Wednesday, March 26, 2014

Facebook Buys Oculus VR For $2 Billion

Oculus Rift – the future of everything?

Mark Zuckerberg has described VR as the ‘next major computing platform after mobile’, as Notch pulls support for Minecraft.

Virtual reality has an unexpected new champion, as Facebook announces it has bought Oculus VR for $400 million cash and 23.1 million Facebook shares, plus another $300 million in potential bonuses. Not bad for a company that first shot to fame with a Kickstarter campaign for the Oculus Rift headset.

The obvious question though is what does Kickstarter want with what was a start-up company aimed primarily at hardcore PC gamers?

‘Mobile is the platform of today, and now we’re also getting ready for the platforms of tomorrow,’ said Facebook founder and CEO, Mark Zuckerberg. ‘Oculus has the chance to create the most social platform ever, and change the way we work, play and communicate.’

‘The incredible thing about the technology is that you feel like you’re actually present in another place with other people. People who try it say it’s different from anything they’ve ever experienced in their lives’, wrote Zuckerberg on Facebook.

‘Immersive gaming will be the first, and Oculus already has big plans here that won’t be changing and we hope to accelerate. The Rift is highly anticipated by the gaming community, and there’s a lot of interest from developers in building for this platform,’ he added.

‘We’re going to focus on helping Oculus build out their product and develop partnerships to support more games. Oculus will continue operating independently within Facebook to achieve this’.

The response from hardcore gamers and developers has been predictably reactionary, with Minecraft creator Markus ‘Notch’ Persson immediately cancelling an Oculus Rift version of Minecraft. In fact he got so angry about the whole deal he then went on to write a blog about how virtual reality is going to change the world but Facebook is ‘creepy’.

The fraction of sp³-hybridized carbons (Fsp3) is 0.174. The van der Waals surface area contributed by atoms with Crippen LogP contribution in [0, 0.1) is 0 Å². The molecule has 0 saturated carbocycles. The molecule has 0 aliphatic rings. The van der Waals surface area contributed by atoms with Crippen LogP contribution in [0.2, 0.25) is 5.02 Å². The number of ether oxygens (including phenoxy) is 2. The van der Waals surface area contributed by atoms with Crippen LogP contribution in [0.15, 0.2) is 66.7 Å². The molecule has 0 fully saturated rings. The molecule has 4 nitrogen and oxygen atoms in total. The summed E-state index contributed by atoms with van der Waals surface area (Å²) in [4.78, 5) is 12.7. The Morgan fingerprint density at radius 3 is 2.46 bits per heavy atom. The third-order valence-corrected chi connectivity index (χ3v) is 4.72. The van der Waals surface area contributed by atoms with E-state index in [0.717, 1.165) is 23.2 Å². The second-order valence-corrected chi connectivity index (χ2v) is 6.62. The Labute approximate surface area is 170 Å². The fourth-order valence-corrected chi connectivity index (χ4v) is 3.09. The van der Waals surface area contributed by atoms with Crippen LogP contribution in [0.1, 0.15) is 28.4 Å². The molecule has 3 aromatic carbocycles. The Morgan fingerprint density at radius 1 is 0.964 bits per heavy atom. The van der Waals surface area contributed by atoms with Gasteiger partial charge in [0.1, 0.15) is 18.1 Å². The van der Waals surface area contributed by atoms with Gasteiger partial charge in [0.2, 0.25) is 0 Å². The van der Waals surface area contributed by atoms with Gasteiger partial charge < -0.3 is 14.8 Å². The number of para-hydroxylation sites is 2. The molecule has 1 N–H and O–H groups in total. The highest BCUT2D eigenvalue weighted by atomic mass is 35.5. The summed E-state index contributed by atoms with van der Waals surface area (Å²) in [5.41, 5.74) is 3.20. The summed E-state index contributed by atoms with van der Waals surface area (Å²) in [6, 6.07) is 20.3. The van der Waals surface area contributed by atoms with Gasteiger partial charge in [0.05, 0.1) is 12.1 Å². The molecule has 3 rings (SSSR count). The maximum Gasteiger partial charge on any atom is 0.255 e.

Many ordinary Kickstarter backers have also been demanding their money back, but as you might imagine gaming isn’t really what Facebook is interested in.

‘This is just the start’, wrote Zuckerberg. ‘After games, we’re going to make Oculus a platform for many other experiences. Imagine enjoying a court side seat at a game, studying in a classroom of students and teachers all over the world or consulting with a doctor face-to-face – just by putting on goggles in your home.’
‘Virtual reality was once the dream of science fiction. But the internet was also once a dream, and so were computers and smartphones. The future is coming and we have a chance to build it together. I can’t wait to start working with the whole team at Oculus to bring this future to the world, and to unlock new worlds for all of us’.

All of which is fair enough, but $2 billion does seem an awful lot when virtual reality has been a commonplace idea for many years now and Oculus VR don’t own any important patents on the technology. This is evident from Sony’s recently unveiled Project Morpheus, which many have already described as superior to Oculus Rift.

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